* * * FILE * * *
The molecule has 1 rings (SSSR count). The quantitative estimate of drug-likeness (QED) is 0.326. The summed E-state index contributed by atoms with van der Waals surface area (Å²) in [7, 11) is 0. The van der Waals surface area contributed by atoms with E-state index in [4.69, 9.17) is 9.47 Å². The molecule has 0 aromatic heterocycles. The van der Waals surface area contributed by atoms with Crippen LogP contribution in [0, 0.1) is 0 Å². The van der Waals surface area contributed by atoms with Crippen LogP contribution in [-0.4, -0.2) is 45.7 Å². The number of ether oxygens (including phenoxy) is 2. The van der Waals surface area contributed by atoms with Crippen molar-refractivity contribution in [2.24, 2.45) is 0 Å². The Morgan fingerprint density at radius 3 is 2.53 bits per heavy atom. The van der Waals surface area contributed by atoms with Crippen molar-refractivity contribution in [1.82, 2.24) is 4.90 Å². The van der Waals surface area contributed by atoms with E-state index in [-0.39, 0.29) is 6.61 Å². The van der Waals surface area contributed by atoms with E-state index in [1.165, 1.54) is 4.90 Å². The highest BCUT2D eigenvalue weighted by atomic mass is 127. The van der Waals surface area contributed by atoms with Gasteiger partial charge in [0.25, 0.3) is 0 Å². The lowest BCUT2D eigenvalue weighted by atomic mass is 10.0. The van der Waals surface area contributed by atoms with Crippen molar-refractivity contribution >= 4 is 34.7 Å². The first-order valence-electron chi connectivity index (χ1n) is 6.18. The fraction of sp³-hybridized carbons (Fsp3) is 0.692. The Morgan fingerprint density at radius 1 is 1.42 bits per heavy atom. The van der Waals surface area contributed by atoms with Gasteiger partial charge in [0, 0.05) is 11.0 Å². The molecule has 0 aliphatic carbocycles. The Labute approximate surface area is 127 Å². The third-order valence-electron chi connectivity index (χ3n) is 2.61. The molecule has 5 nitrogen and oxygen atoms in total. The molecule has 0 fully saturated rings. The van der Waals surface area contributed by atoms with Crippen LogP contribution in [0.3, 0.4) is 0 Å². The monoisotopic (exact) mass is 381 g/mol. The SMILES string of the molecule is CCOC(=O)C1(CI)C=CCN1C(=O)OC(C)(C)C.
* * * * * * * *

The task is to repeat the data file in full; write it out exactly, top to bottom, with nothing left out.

The molecule has 1 rings (SSSR count). The quantitative estimate of drug-likeness (QED) is 0.326. The summed E-state index contributed by atoms with van der Waals surface area (Å²) in [7, 11) is 0. The van der Waals surface area contributed by atoms with E-state index in [4.69, 9.17) is 9.47 Å². The molecule has 0 aromatic heterocycles. The van der Waals surface area contributed by atoms with Crippen LogP contribution in [0, 0.1) is 0 Å². The van der Waals surface area contributed by atoms with Crippen LogP contribution in [-0.4, -0.2) is 45.7 Å². The number of ether oxygens (including phenoxy) is 2. The van der Waals surface area contributed by atoms with Crippen molar-refractivity contribution in [2.24, 2.45) is 0 Å². The Morgan fingerprint density at radius 3 is 2.53 bits per heavy atom. The van der Waals surface area contributed by atoms with Crippen molar-refractivity contribution in [1.82, 2.24) is 4.90 Å². The van der Waals surface area contributed by atoms with E-state index in [-0.39, 0.29) is 6.61 Å². The van der Waals surface area contributed by atoms with E-state index in [1.165, 1.54) is 4.90 Å². The highest BCUT2D eigenvalue weighted by atomic mass is 127. The van der Waals surface area contributed by atoms with Gasteiger partial charge in [0.25, 0.3) is 0 Å². The lowest BCUT2D eigenvalue weighted by atomic mass is 10.0. The van der Waals surface area contributed by atoms with Crippen molar-refractivity contribution >= 4 is 34.7 Å². The first-order valence-electron chi connectivity index (χ1n) is 6.18. The fraction of sp³-hybridized carbons (Fsp3) is 0.692. The Morgan fingerprint density at radius 1 is 1.42 bits per heavy atom. The van der Waals surface area contributed by atoms with Gasteiger partial charge in [0, 0.05) is 11.0 Å². The molecule has 0 aliphatic carbocycles. The Labute approximate surface area is 127 Å². The third-order valence-electron chi connectivity index (χ3n) is 2.61. The molecule has 5 nitrogen and oxygen atoms in total. The molecule has 0 fully saturated rings. The van der Waals surface area contributed by atoms with Crippen LogP contribution in [0.3, 0.4) is 0 Å². The monoisotopic (exact) mass is 381 g/mol. The SMILES string of the molecule is CCOC(=O)C1(CI)C=CCN1C(=O)OC(C)(C)C.